On impulse, I responded to a job posting for flight attendants. I figured, it’s different, a bit out of the box, and I found it fascinating. My job as a flight attendant lasted over eighteen months, until I had my son. At that point, I no longer wanted the lifestyle of a flight attendant – the constant travel and being away from home. So, I resigned and decided to return to school and find a new job.
I walked into a technical training school just wanting to pick up a few materials. I had no idea that I would be intrigued by the medical field and before long, I had signed up for courses in medical assisting. It was a steady and growing field and a precursor to nursing. I breezed through my courses, discovered I really liked venipuncture, and became excited at the prospect of becoming a registered nurse. It was actually a need to fill a prerequisite for nursing that I took a developmental psychology class.
However, there was one thing that was always around through all of my career changes and transitions. It was writing. It was something I enjoyed as a child and I had always gone back to it in my free time. This year, I decided to self-publish a novel I had been working on since I graduated from college. As I started the process of publishing, I came to realize just how much passionate I was and still am about writing. I began to envision my book on shelves, going on a book tour, working on the next novel. It can be considered an epiphany, but I call it a “Come to Jesus” moment. Nursing, while an incredible career choice, wasn’t for me. Through all of my experience, I had always been a writer. Writing is what I do. It is part of who I am. It’s what makes me the most happy. This is my life path – I am an author.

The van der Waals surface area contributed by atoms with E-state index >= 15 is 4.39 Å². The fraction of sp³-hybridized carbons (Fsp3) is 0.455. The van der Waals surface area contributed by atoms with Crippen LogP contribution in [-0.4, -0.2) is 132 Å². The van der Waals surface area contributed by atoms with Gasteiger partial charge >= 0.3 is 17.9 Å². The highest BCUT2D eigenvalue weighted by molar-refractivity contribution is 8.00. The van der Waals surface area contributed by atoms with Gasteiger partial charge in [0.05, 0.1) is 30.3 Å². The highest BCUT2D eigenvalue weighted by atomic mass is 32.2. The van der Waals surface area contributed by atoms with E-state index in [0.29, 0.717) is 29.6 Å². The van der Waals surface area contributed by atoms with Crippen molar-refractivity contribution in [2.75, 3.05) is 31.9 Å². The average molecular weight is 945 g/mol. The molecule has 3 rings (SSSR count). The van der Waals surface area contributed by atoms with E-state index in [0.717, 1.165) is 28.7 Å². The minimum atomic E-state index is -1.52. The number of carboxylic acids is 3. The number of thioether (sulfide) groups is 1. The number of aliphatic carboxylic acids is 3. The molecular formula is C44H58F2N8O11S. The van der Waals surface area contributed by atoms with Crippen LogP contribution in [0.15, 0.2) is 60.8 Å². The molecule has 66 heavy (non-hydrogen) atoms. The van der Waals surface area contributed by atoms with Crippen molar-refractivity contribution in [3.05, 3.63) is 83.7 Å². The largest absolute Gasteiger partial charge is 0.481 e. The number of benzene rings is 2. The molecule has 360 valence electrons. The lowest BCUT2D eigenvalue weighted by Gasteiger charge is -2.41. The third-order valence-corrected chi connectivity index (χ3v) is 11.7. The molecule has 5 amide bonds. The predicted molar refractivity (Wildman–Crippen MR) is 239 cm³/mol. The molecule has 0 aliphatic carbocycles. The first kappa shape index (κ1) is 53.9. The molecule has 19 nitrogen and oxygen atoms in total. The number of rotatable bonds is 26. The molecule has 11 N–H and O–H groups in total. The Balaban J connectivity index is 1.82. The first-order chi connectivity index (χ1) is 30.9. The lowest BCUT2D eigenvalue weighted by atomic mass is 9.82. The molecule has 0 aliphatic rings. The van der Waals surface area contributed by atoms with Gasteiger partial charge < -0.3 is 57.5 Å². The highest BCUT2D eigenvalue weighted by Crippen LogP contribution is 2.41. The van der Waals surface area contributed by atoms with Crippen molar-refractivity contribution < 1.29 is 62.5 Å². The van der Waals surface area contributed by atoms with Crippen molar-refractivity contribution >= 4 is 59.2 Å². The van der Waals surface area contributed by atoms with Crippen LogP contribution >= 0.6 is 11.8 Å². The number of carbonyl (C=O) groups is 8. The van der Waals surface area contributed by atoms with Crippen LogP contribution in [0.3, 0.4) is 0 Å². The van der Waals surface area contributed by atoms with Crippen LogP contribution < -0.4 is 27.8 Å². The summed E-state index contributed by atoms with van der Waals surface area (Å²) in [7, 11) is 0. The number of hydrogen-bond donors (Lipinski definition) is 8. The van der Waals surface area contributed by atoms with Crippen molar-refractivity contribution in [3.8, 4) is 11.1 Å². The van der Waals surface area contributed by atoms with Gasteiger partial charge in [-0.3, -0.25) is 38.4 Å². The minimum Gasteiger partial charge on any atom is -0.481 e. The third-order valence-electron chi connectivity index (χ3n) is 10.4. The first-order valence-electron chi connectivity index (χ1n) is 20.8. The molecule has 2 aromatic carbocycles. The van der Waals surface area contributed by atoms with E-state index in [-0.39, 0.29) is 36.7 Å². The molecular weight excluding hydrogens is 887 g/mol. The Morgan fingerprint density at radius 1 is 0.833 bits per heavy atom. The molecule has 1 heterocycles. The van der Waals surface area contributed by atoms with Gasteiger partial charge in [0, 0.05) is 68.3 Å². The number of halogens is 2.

Looking back on my choices, my moratorium was a search to find my true self. I’m unsure if this holds true for anyone else in this status, but my true path had always been there, but I had been afraid to follow that road. Because it is challenging – it may be one of the most brutal career choices there is because of the heavy competition and the high likelihood of rejection. But fiction writing, like any other art form, is a career of passion. You do it because you love it and it wouldn’t be right to do anything else. I had spent fifteen years trying to do everything else, and it was never a good fit. Therefore, I have finally begun the transition out of the moratorium into Marcia’s fourth status, identity achievement. My adult life’s direction has been decided, and though the path ahead will have its challenges, I know through all of my experience in moratorium, that it is the road I should be travelling.

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3 Responses to “The 15 year identity moratorium”

  1. Hi, this is a comment.
    To delete a comment, just log in, and view the posts’ comments, there you will have the option to edit or delete them.

  2. VANESSA ANDREWS said

    Hi Yves, This is so wonderful as I was reading this I could not stop until I finish, God has blessed you with a gift and until you realized this he would not allow you to be satified, be blessed and propser in all that you do and know tha I will be one of the first to purchase your book.
    Love,
    Vanessa